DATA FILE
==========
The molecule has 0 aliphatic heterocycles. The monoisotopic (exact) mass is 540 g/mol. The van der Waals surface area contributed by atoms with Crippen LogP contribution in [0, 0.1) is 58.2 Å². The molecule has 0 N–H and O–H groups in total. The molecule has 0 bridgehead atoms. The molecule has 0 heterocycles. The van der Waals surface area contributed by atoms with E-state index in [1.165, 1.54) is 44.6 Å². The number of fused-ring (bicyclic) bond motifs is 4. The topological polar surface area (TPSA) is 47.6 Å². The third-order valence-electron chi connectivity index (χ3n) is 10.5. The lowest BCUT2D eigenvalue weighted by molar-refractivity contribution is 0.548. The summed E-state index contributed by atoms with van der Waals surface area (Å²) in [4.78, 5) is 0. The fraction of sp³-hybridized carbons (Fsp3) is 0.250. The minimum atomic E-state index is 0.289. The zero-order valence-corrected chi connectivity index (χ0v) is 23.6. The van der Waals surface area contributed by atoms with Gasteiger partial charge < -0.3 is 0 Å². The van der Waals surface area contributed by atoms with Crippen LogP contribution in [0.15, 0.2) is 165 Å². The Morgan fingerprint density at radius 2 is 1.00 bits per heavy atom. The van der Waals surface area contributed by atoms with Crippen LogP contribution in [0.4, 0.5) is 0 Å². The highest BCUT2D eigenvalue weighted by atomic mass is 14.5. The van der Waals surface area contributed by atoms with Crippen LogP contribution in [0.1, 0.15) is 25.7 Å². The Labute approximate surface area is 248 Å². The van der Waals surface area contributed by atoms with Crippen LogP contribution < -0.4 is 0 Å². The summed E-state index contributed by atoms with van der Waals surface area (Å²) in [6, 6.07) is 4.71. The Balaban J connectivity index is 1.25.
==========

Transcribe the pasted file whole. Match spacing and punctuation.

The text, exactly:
The molecule has 0 aliphatic heterocycles. The monoisotopic (exact) mass is 540 g/mol. The van der Waals surface area contributed by atoms with Crippen LogP contribution in [0, 0.1) is 58.2 Å². The molecule has 0 N–H and O–H groups in total. The molecule has 0 bridgehead atoms. The molecule has 0 heterocycles. The van der Waals surface area contributed by atoms with E-state index in [1.165, 1.54) is 44.6 Å². The number of fused-ring (bicyclic) bond motifs is 4. The topological polar surface area (TPSA) is 47.6 Å². The third-order valence-electron chi connectivity index (χ3n) is 10.5. The lowest BCUT2D eigenvalue weighted by molar-refractivity contribution is 0.548. The summed E-state index contributed by atoms with van der Waals surface area (Å²) in [4.78, 5) is 0. The fraction of sp³-hybridized carbons (Fsp3) is 0.250. The minimum atomic E-state index is 0.289. The zero-order valence-corrected chi connectivity index (χ0v) is 23.6. The van der Waals surface area contributed by atoms with Gasteiger partial charge < -0.3 is 0 Å². The van der Waals surface area contributed by atoms with Crippen LogP contribution in [0.15, 0.2) is 165 Å². The Morgan fingerprint density at radius 2 is 1.00 bits per heavy atom. The van der Waals surface area contributed by atoms with Crippen LogP contribution in [0.4, 0.5) is 0 Å². The highest BCUT2D eigenvalue weighted by atomic mass is 14.5. The van der Waals surface area contributed by atoms with Crippen LogP contribution in [0.1, 0.15) is 25.7 Å². The Labute approximate surface area is 248 Å². The van der Waals surface area contributed by atoms with Crippen LogP contribution < -0.4 is 0 Å². The summed E-state index contributed by atoms with van der Waals surface area (Å²) in [6, 6.07) is 4.71. The Balaban J connectivity index is 1.25.